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Verse 3. For ye are dead. Dead to the world; dead to sin; dead to earthly pleasures. On the meaning of the word dead, See Barnes "Ro 6:2"; See Barnes "Eph 2:1".

The idea of the apostle is, that as Christ became literally dead in the tomb, so we, in virtue of our connexion with him, have become dead to sin, to worldly influences, pleasures, and ambition. Or, in other words, we are to be to them as if we were dead, and they had no more influence over us than the things of earth had over him in the grave. See Barnes "Ro 6:2".


And your life. There is still life. Though dead to one class of objects, you are alive to others. See the sentiment here expressed explained at large See Barnes "Gal 2:20".


Is hid with Christ in God. The language here is taken probably from treasure which is "hid" or concealed in a place of security; and the idea is, that eternal life is an invaluable jewel or treasure, which is laid up with Christ in heaven where God is. There it is safely deposited. It has this security, that it is with the Redeemer, and that he is in the presence of God; and thus nothing can reach it or take it away. It is not left with us, or entrusted to our keeping—for then it might be lost, as we might lose an invaluable jewel; or it might be wrested from us; or we might be defrauded of it; but it is now laid up far out of our sight, and far from the reach of all our enemies, and with One who can "keep that which we have committed to him against that day," 2 Ti 1:12. Our eternal life, therefore, is as secure as it could possibly be made. The true condition of the Christian is, that he is "dead" to this world, but that he has immortal life in prospect, and that is secure, being in the holy keeping of his Redeemer, now in the presence of God. From this it follows that he should regard himself as living for heaven.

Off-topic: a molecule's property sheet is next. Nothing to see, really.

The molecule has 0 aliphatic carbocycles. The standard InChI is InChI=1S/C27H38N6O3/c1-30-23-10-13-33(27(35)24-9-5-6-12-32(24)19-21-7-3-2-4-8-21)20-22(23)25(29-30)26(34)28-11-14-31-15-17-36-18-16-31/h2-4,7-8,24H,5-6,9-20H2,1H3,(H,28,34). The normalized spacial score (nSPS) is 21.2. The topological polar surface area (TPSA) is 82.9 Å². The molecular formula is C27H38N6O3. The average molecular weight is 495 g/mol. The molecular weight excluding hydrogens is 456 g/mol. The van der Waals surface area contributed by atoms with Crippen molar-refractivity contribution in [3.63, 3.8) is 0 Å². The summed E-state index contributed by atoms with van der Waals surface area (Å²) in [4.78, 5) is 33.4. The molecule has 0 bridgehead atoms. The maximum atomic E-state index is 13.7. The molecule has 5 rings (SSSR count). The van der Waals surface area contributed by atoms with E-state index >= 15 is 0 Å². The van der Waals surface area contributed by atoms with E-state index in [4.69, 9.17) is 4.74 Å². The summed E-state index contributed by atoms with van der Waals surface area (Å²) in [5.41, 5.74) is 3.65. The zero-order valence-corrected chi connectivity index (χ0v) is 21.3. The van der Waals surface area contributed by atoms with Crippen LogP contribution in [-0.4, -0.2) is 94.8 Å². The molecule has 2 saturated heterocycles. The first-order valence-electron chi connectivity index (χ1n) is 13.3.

{d} "ye are dead" Ro 6:2

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